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The Simchah Must Go On

Azriela Jaffe

Chassan and kallah are all decked out in their finery, the hall is clean, set up, and ready for a lively wedding — but outside, snow is swirling around, rendering travel nearly impossible. As the East Coast of the United States experiences one of its worst winters ever, what’s happening with all those weddings scheduled months ago? A peek at some simchahs that had to contend with nature as one of the mechutanim.

Wednesday, February 16, 2011

Psachya Septimus lost his chance for five-minutes of fame. As a busy freelance musician, he’s managed to work during just about every blizzard that has hit during the last twenty-five years. He tracks weather reports carefully, and he knows the drill: A simchah isn’t a simchah without music. He just has to be there.

To that end, Psachya has flown out of an airport days early and has stayed long after simchahs — sometimes for days on end — when there was no way to travel home. He’s a “no matter what” guy — he’ll be there, no matter what, unless it’s physically impossible for him to do so. But there was one time that it was.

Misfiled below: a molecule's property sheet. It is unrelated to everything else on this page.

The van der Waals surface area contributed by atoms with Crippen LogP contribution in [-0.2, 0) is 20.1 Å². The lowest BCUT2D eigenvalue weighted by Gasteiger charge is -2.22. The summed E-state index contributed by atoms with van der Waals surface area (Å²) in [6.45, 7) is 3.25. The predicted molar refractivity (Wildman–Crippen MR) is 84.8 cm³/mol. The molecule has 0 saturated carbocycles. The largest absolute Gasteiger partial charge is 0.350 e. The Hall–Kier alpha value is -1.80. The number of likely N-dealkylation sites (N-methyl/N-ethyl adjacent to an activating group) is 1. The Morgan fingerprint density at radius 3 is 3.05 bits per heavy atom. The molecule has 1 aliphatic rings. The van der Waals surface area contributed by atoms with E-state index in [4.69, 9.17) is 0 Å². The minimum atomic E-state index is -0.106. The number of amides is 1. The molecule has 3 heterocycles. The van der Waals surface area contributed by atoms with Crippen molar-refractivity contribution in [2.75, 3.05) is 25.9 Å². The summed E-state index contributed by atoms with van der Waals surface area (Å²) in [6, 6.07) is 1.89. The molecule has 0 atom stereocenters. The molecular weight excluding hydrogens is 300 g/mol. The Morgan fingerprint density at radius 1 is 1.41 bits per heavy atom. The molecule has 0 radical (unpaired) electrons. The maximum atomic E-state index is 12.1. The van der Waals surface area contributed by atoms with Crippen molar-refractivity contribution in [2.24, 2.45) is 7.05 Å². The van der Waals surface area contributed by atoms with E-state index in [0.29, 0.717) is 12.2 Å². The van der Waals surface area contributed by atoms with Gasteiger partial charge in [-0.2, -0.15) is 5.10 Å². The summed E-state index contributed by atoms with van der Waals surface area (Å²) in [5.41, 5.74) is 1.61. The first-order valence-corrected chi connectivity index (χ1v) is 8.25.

In 2002, amid one of the storms of the century, there was just no way for him to leave his house in Highland Park, NJ, to make it to a simchah in Brooklyn. Travel was impossible. Ever reliable, he spent three hours on the phone finding a keyboard player from Brooklyn to substitute for him. And that was the time that the local news stations grew tired of reporting yet again about how much snow there was and what a mess it was to travel. They needed some fresh reporting, and they found it. The only people crazy enough (in the newscaster’s words) to hold a wedding in the middle of a blizzard is the Jews. He found a Jewish wedding in progress, and Psachya’s replacement was broadcast live playing at the wedding.

Meshugah, or just incredibly dedicated? In our community, there is little, if anything, that will stop a simchah from taking place as planned — come impassable roads or high snow, the show will go on. This winter has generated some of the most memorable snow simchahs, prompting us to set out to collect some of such stories.

 

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